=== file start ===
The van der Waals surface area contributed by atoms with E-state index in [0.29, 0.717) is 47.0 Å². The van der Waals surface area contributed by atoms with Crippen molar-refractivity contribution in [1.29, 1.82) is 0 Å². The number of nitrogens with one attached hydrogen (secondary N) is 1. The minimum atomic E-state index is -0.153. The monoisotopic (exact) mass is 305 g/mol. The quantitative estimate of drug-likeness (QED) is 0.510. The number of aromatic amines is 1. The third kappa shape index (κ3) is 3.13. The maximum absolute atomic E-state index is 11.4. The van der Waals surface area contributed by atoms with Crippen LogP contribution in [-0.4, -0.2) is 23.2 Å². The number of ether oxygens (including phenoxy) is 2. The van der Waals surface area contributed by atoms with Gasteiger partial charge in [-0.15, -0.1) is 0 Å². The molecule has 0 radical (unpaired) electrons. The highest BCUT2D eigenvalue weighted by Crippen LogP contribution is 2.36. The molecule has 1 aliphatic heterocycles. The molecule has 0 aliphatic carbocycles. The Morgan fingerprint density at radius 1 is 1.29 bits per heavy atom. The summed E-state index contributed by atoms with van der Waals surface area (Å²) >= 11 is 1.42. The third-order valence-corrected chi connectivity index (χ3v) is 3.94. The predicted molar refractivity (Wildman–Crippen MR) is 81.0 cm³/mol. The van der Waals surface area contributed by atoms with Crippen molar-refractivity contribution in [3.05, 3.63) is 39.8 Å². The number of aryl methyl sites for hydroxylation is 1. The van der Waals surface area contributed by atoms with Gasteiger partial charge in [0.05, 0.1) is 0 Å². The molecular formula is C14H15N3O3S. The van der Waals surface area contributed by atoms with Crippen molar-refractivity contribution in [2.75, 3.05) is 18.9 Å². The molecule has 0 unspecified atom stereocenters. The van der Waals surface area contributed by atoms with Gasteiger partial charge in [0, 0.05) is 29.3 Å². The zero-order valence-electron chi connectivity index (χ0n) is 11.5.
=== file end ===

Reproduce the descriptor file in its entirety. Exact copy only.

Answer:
The van der Waals surface area contributed by atoms with E-state index in [0.29, 0.717) is 47.0 Å². The van der Waals surface area contributed by atoms with Crippen molar-refractivity contribution in [1.29, 1.82) is 0 Å². The number of nitrogens with one attached hydrogen (secondary N) is 1. The minimum atomic E-state index is -0.153. The monoisotopic (exact) mass is 305 g/mol. The quantitative estimate of drug-likeness (QED) is 0.510. The number of aromatic amines is 1. The third kappa shape index (κ3) is 3.13. The maximum absolute atomic E-state index is 11.4. The van der Waals surface area contributed by atoms with Crippen LogP contribution in [-0.4, -0.2) is 23.2 Å². The number of ether oxygens (including phenoxy) is 2. The van der Waals surface area contributed by atoms with Gasteiger partial charge in [-0.15, -0.1) is 0 Å². The molecule has 0 radical (unpaired) electrons. The highest BCUT2D eigenvalue weighted by Crippen LogP contribution is 2.36. The molecule has 1 aliphatic heterocycles. The molecule has 0 aliphatic carbocycles. The Morgan fingerprint density at radius 1 is 1.29 bits per heavy atom. The summed E-state index contributed by atoms with van der Waals surface area (Å²) >= 11 is 1.42. The third-order valence-corrected chi connectivity index (χ3v) is 3.94. The predicted molar refractivity (Wildman–Crippen MR) is 81.0 cm³/mol. The van der Waals surface area contributed by atoms with Crippen molar-refractivity contribution in [3.05, 3.63) is 39.8 Å². The number of aryl methyl sites for hydroxylation is 1. The van der Waals surface area contributed by atoms with Gasteiger partial charge in [0.05, 0.1) is 0 Å². The molecular formula is C14H15N3O3S. The van der Waals surface area contributed by atoms with Crippen molar-refractivity contribution in [2.75, 3.05) is 18.9 Å². The molecule has 0 unspecified atom stereocenters. The van der Waals surface area contributed by atoms with Gasteiger partial charge in [0, 0.05) is 29.3 Å². The zero-order valence-electron chi connectivity index (χ0n) is 11.5.